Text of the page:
Rain can wash salt away and in very low temperatures gritting may not be enough to prevent freezing – so drivers are always advised to take extra caution in winter.
Only the busiest roads are gritted, and most are not, so ensure you plan ahead and drive carefully, particularly if frost has followed rain.
For more information about Somerset County Council’s winter service programme, including a searchable map showing all the roads treated, please visit www.travelsomerset.co.uk/gritting and follow @TravelSomerset on Twitter and Facebook.
The Road Safety team also have plenty of advice for road users in the winter months, so make sure to follow @SCC_RoadSafety and visit their website www.somersetroadsafety.org for more.
Here is the link for Somerset’s Bus Service Improvement Plan. Go to the following link and scroll to “The full Bus Service Improvement Plan (BSIP)” https://www.somerset.gov.uk/roads-and-transport/transport-strategy/#The-National-Bus-Strategy-2021:-Bus-Back-Better
The above YouTube video gives you access to the full meeting that received the consultation update in November 2021.
- The Bus Back Better group have applied for £163 million to improve bus services in the county.
- Running an existing bus costs around £150k p.a. and a small electric midi/mini bus is around £225,000 based on a fleet in Brighton.
- Private occupancy singe cars are a challenge. Somerset currently has a 1% usage by bus and 84% by car.
- Somerset is the 2nd worst county for bus use in the country.
- It is likely that rural services will not get much improvement as they are concentrating on improving major routes where there is more likelihood of creating a sustainable service to continue after the grant money has run out. However there is a project looking at ‘demand services’.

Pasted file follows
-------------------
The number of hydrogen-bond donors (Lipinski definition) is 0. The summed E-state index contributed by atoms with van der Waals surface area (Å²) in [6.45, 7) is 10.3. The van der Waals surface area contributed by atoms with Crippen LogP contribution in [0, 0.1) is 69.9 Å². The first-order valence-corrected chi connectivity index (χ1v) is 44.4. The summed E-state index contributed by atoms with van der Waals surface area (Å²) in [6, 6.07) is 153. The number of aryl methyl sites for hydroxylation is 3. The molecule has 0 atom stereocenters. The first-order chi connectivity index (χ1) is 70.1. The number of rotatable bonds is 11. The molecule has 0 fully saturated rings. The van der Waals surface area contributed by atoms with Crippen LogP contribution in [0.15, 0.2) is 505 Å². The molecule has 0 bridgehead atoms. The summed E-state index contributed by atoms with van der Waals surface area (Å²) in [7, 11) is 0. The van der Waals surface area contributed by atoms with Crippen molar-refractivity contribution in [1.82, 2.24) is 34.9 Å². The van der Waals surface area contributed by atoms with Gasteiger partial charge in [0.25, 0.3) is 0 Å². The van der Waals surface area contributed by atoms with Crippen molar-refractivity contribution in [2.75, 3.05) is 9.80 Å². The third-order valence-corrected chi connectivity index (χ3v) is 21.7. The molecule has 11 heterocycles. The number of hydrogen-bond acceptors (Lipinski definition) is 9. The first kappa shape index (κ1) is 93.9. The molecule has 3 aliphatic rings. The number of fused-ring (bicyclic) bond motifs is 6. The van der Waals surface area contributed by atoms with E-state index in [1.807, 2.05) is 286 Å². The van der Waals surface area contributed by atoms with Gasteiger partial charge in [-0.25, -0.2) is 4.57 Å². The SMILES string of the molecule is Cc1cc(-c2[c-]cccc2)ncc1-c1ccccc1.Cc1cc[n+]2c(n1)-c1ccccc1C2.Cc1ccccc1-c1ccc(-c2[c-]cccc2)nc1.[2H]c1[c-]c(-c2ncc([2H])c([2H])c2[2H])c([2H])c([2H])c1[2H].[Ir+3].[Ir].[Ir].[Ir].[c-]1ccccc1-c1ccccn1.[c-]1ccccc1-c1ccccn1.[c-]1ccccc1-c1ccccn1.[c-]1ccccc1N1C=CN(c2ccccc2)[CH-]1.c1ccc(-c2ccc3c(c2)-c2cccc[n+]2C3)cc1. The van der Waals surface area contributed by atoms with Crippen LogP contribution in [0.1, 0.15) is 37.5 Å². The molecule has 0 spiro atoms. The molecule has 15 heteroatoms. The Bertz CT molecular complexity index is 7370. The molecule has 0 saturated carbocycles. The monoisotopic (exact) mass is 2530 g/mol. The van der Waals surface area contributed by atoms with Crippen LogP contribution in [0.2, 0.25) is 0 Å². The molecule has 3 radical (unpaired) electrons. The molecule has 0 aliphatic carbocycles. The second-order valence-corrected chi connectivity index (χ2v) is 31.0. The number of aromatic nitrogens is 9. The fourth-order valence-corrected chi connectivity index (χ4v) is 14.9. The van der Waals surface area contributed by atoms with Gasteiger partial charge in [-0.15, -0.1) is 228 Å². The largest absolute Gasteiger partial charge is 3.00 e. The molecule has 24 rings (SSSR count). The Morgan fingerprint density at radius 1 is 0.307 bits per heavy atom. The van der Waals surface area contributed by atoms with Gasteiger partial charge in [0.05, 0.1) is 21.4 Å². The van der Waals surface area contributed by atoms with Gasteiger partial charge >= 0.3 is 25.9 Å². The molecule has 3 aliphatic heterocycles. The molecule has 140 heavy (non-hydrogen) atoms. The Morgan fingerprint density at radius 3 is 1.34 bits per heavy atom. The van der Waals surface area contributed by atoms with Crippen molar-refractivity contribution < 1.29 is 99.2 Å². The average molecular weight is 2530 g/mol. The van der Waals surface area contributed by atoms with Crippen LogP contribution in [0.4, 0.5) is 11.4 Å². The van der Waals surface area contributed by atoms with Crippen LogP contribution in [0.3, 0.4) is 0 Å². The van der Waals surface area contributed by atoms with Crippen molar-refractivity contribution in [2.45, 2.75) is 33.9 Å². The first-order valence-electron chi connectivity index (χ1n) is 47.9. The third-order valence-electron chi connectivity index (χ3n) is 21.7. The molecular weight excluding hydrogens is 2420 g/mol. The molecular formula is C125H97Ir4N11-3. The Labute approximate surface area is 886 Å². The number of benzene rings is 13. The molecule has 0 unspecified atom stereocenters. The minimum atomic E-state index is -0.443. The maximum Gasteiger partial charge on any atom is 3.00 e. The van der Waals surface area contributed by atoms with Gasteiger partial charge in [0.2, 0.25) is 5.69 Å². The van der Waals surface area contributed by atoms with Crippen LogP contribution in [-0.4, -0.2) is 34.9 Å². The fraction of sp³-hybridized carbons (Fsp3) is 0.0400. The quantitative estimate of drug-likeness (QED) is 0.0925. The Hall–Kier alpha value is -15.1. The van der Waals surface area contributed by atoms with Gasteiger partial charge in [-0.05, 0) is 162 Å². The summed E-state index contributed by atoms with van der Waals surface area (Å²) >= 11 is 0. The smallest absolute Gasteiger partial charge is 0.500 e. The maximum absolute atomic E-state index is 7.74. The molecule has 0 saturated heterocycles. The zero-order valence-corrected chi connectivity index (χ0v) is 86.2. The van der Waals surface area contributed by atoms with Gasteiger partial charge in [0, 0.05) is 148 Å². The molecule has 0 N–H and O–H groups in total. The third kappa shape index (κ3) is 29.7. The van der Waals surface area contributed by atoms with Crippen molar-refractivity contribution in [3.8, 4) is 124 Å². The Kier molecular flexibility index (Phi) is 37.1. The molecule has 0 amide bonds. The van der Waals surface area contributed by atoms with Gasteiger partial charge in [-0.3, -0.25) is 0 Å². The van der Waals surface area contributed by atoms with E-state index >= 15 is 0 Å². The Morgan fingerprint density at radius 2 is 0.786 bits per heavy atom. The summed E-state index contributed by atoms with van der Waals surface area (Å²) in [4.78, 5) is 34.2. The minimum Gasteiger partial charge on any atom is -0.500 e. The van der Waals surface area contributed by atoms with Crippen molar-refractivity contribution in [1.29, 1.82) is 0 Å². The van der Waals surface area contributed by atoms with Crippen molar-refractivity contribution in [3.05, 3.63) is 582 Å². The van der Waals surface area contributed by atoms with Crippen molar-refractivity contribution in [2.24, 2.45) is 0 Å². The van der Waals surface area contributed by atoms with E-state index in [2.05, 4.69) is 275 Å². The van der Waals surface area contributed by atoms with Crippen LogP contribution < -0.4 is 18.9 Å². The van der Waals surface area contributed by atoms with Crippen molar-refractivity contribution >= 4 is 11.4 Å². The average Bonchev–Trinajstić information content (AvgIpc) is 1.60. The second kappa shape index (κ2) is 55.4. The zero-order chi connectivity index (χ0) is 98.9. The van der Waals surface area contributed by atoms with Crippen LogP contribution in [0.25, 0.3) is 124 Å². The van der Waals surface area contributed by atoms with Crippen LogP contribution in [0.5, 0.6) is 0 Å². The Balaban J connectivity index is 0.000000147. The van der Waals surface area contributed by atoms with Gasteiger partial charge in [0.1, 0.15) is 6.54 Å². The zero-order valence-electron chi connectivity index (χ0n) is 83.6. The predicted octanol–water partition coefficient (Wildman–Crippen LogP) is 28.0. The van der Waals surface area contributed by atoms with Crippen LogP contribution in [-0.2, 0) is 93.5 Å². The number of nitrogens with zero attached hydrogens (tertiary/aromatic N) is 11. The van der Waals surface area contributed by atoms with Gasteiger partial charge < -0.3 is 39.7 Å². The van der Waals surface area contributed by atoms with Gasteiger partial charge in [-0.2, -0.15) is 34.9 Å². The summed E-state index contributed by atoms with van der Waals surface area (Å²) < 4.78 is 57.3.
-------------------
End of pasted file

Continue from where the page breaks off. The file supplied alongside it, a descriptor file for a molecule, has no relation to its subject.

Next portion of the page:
- Starting a bus service route where there is none is very difficult.
Heart of the South West Trading Standards Service have advised us that as of 5pm on the 3 November 2021 an Avian Influenza Prevention Zone was declared across Great Britain. This means that all bird keepers in Great Britain (whether they have pet birds, commercial flocks or just a few birds in a backyard are required by law to take a range of bio-security precautions:
- Schedule 1 – Minimum biosecurity measures applying to all keepers
- Keep domestic ducks and geese separate from other poultry.
- Ensure the areas where birds are kept are unattractive to wild birds, for example by netting ponds, and by removing wild bird food sources.
- Feed and water their birds in enclosed areas to discourage wild birds.
- Minimise movement into and out of bird enclosures.
- Cleanse and disinfect footwear and keep areas where birds live clean and tidy.
- Reduce any existing contamination by cleansing and disinfecting concrete areas and fencing off wet or boggy areas.
- Keep free ranging birds within fenced areas, and ponds, watercourses and permanent standing water must be fenced off (except in specific circumstances, e.g., zoo birds).
- Schedule 2 –Enhanced biosecurity measures for premises with over 500 poultry or other captive birds
Keepers with more than 500 birds will need to restrict access for non-essential people on their sites, workers will need to change clothing and footwear before entering bird enclosures and site vehicles will need to be cleaned and disinfected regularly to limit the risk of the disease spreading.
Full details of what is required can be found on the government website: https://assets.publishing.service.gov.uk/government/uploads/system/uploads/attachment_data/file/1030990/aipz-declaration.pdf
To assist all bird keepers in complying with the new rules, the biosecurity guidance and self-assessment checklists have been updated and all the latest information can be found at
Remember that if you have poultry it is your responsibility to keep updated on any outbreaks and an easy way to do this is to sign up for text notifications – register with the APHA alerts service.